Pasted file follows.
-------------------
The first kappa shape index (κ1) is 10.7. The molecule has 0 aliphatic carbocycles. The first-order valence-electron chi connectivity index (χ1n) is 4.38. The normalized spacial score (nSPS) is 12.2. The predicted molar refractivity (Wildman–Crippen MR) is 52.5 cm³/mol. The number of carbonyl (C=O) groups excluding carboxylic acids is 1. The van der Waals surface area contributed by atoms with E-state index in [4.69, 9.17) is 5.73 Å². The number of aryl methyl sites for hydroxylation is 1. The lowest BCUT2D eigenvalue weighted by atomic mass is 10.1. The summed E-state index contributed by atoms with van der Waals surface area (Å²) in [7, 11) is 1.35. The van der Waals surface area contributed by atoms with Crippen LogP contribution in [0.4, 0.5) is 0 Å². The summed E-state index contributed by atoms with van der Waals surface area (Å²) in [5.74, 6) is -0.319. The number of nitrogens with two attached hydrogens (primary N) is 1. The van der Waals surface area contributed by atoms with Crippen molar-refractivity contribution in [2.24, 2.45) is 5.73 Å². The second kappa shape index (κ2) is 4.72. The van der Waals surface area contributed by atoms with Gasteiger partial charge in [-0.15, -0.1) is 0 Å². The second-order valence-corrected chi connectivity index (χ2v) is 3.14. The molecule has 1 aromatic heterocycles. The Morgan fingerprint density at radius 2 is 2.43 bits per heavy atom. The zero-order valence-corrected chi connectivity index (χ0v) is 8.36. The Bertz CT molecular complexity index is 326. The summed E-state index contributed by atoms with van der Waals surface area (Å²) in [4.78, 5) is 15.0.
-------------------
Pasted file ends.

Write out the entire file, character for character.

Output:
The first kappa shape index (κ1) is 10.7. The molecule has 0 aliphatic carbocycles. The first-order valence-electron chi connectivity index (χ1n) is 4.38. The normalized spacial score (nSPS) is 12.2. The predicted molar refractivity (Wildman–Crippen MR) is 52.5 cm³/mol. The number of carbonyl (C=O) groups excluding carboxylic acids is 1. The van der Waals surface area contributed by atoms with E-state index in [4.69, 9.17) is 5.73 Å². The number of aryl methyl sites for hydroxylation is 1. The lowest BCUT2D eigenvalue weighted by atomic mass is 10.1. The summed E-state index contributed by atoms with van der Waals surface area (Å²) in [7, 11) is 1.35. The van der Waals surface area contributed by atoms with Crippen LogP contribution in [0.4, 0.5) is 0 Å². The summed E-state index contributed by atoms with van der Waals surface area (Å²) in [5.74, 6) is -0.319. The number of nitrogens with two attached hydrogens (primary N) is 1. The van der Waals surface area contributed by atoms with Crippen molar-refractivity contribution in [2.24, 2.45) is 5.73 Å². The second kappa shape index (κ2) is 4.72. The van der Waals surface area contributed by atoms with Gasteiger partial charge in [-0.15, -0.1) is 0 Å². The second-order valence-corrected chi connectivity index (χ2v) is 3.14. The molecule has 1 aromatic heterocycles. The Morgan fingerprint density at radius 2 is 2.43 bits per heavy atom. The zero-order valence-corrected chi connectivity index (χ0v) is 8.36. The Bertz CT molecular complexity index is 326. The summed E-state index contributed by atoms with van der Waals surface area (Å²) in [4.78, 5) is 15.0.